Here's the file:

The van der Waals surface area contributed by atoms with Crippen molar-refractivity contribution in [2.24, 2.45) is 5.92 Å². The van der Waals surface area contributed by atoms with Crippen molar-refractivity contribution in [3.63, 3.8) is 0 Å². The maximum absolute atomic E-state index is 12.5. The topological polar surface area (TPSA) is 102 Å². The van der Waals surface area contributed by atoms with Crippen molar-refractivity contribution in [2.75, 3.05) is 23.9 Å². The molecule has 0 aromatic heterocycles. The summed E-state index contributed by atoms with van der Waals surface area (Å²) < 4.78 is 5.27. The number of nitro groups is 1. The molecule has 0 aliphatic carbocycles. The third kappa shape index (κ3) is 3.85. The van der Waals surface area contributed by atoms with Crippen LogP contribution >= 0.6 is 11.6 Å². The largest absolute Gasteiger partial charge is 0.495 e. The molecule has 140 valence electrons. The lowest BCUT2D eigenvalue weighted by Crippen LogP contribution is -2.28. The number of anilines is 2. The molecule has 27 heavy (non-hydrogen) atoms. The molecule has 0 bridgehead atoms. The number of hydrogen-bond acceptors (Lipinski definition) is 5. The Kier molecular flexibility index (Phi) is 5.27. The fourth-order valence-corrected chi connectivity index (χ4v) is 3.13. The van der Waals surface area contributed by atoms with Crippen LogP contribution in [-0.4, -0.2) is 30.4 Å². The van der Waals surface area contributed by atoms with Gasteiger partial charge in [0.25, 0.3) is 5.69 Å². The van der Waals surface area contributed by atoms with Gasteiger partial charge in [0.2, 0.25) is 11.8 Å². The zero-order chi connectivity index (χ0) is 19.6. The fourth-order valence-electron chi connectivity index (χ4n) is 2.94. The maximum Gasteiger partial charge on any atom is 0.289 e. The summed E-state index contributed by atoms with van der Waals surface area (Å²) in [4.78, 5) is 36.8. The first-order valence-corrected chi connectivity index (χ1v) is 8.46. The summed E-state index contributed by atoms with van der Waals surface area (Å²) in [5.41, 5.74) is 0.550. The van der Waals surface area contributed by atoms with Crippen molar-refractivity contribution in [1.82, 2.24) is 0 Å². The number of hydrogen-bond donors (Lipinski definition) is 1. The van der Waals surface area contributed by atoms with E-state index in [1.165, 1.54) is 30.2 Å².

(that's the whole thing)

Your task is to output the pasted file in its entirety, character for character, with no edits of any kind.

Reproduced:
The van der Waals surface area contributed by atoms with Crippen molar-refractivity contribution in [2.24, 2.45) is 5.92 Å². The van der Waals surface area contributed by atoms with Crippen molar-refractivity contribution in [3.63, 3.8) is 0 Å². The maximum absolute atomic E-state index is 12.5. The topological polar surface area (TPSA) is 102 Å². The van der Waals surface area contributed by atoms with Crippen molar-refractivity contribution in [2.75, 3.05) is 23.9 Å². The molecule has 0 aromatic heterocycles. The summed E-state index contributed by atoms with van der Waals surface area (Å²) < 4.78 is 5.27. The number of nitro groups is 1. The molecule has 0 aliphatic carbocycles. The third kappa shape index (κ3) is 3.85. The van der Waals surface area contributed by atoms with Crippen LogP contribution >= 0.6 is 11.6 Å². The largest absolute Gasteiger partial charge is 0.495 e. The molecule has 140 valence electrons. The lowest BCUT2D eigenvalue weighted by Crippen LogP contribution is -2.28. The number of anilines is 2. The molecule has 27 heavy (non-hydrogen) atoms. The molecule has 0 bridgehead atoms. The number of hydrogen-bond acceptors (Lipinski definition) is 5. The Kier molecular flexibility index (Phi) is 5.27. The fourth-order valence-corrected chi connectivity index (χ4v) is 3.13. The van der Waals surface area contributed by atoms with Crippen LogP contribution in [-0.4, -0.2) is 30.4 Å². The van der Waals surface area contributed by atoms with Gasteiger partial charge in [0.25, 0.3) is 5.69 Å². The van der Waals surface area contributed by atoms with Gasteiger partial charge in [0.2, 0.25) is 11.8 Å². The zero-order chi connectivity index (χ0) is 19.6. The fourth-order valence-electron chi connectivity index (χ4n) is 2.94. The maximum Gasteiger partial charge on any atom is 0.289 e. The summed E-state index contributed by atoms with van der Waals surface area (Å²) in [4.78, 5) is 36.8. The first-order valence-corrected chi connectivity index (χ1v) is 8.46. The summed E-state index contributed by atoms with van der Waals surface area (Å²) in [5.41, 5.74) is 0.550. The van der Waals surface area contributed by atoms with Crippen molar-refractivity contribution in [1.82, 2.24) is 0 Å². The number of hydrogen-bond donors (Lipinski definition) is 1. The van der Waals surface area contributed by atoms with E-state index in [1.165, 1.54) is 30.2 Å².